Guide the User

Progressive disclosure helps to keep the main interface simple and ease new users into an application. To keep advanced content discoverable, designers help the user in the following ways:

  • Make it clear where advanced functions are available. To achieve clarity, use icons, labels, and other signifiers. These signifiers suggest there’s more information available. Examples include arrows, buttons, ellipses and text (e.g., more options).

  • Use onboarding tutorials. Explain key hidden features and how to access them through tutorials. Tutorials should include a skip option so as not to frustrate advanced users.

  • Provide contextual help. Tooltips, pop-ups and other contextual help patterns guide users as they learn. These patterns can inform users advanced features are available.

  • Implement feedback mechanisms. Use prompts and feedback to guide users in discovering and using hidden features. For example, a user completes a task for the first time in an application. A prompt might appear to congratulate them and suggest a related advanced feature they have yet to try.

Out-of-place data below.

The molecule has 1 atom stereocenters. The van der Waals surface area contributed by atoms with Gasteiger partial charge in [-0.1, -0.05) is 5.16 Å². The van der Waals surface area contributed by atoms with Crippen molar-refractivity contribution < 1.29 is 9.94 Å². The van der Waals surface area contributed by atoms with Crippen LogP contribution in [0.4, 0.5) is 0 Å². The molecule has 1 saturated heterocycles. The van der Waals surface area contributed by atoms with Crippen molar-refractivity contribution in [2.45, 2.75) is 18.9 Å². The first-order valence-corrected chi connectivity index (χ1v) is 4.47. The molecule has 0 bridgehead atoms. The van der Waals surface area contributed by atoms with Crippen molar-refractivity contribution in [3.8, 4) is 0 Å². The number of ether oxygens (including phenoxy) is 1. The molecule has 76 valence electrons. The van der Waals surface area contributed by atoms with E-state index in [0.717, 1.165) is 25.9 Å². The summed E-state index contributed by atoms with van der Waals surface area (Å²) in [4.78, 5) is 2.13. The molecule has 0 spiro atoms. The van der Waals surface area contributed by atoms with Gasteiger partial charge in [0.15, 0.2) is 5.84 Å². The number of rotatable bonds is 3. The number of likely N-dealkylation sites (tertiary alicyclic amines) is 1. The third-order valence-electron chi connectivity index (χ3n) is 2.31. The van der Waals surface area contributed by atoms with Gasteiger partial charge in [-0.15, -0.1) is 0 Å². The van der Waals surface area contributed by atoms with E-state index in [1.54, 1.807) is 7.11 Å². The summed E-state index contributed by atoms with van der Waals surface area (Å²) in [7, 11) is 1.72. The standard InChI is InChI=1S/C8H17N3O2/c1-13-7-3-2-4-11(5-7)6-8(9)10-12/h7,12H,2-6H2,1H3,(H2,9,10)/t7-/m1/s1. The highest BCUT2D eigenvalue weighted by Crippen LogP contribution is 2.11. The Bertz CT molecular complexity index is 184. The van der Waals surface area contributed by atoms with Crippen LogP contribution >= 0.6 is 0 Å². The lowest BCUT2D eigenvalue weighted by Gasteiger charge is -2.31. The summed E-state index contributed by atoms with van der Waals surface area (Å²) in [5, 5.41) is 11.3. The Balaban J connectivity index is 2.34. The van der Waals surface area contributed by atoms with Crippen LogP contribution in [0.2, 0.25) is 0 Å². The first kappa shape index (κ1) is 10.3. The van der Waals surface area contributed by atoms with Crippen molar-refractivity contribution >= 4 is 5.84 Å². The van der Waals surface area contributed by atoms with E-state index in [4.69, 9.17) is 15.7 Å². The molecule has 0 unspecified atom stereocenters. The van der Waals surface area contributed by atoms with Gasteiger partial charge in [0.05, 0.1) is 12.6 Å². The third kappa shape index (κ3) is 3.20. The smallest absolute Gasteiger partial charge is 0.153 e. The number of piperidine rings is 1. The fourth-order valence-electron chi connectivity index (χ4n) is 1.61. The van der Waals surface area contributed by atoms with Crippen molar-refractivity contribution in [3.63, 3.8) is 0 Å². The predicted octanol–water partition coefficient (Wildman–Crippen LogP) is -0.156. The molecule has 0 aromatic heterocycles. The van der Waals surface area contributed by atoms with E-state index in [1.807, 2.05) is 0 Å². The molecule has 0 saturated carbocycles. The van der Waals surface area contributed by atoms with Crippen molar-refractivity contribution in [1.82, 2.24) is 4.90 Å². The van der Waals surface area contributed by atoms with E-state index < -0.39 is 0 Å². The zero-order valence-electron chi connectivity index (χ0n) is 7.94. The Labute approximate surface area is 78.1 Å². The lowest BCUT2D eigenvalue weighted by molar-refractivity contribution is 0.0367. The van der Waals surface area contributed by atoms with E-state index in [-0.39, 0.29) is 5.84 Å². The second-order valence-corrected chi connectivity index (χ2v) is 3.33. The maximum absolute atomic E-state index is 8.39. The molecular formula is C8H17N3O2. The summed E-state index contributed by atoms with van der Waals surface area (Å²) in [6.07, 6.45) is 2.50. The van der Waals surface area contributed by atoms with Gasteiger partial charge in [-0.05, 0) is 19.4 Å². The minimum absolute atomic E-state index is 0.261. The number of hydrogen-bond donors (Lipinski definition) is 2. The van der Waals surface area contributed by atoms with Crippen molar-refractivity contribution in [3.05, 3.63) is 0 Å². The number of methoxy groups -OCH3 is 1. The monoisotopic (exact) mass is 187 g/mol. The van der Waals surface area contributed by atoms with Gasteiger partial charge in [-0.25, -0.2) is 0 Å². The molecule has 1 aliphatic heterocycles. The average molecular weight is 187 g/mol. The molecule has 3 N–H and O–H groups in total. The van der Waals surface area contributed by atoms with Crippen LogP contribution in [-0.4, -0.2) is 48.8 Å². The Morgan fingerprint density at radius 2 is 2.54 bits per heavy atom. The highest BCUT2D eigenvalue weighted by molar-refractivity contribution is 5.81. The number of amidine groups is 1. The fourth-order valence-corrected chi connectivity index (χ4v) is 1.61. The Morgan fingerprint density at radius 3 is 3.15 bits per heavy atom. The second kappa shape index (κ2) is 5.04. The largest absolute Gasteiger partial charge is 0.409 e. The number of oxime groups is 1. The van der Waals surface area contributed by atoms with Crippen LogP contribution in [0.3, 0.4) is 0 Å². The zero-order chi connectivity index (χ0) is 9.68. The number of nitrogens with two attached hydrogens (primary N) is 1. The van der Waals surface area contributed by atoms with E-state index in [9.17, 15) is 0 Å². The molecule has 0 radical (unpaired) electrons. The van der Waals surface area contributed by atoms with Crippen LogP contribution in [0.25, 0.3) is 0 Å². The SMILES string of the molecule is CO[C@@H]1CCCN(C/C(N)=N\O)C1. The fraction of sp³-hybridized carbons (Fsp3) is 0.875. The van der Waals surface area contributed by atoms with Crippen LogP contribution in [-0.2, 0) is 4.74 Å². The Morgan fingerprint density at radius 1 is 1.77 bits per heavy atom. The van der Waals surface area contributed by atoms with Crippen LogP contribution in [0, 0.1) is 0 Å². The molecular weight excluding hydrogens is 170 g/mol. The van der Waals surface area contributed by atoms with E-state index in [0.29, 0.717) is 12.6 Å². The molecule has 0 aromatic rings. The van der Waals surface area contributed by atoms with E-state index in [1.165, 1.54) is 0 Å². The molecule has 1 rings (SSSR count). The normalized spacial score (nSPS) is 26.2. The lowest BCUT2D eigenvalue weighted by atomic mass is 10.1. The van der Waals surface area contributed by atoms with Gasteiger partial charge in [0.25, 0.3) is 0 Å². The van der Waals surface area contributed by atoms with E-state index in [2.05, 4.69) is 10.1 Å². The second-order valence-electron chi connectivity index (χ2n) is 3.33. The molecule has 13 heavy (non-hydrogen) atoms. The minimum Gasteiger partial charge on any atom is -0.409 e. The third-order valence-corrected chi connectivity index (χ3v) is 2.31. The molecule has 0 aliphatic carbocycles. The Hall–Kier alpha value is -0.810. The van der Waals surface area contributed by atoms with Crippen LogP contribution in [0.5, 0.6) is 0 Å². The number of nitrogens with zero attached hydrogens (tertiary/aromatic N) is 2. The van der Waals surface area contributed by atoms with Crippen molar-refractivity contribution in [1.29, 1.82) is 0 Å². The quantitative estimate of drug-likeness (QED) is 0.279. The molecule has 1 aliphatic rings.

The Adobe Photoshop main interface. A modal window presents tutorials, while a tooltip reveals more information about a specific tool.

Adobe Photoshop offers several ways to help the user with basic and advanced functionalities. Tooltips provide contextual help and the option to watch a video tutorial. The Discover panel (accessed via the question mark icon) offers tutorials for many features and tasks.

© Adobe, Fair use

Progressive Disclosure Challenges

While progressive disclosure is often highly beneficial, it has risks and challenges. Designers must be mindful of the following as they implement progressive disclosure: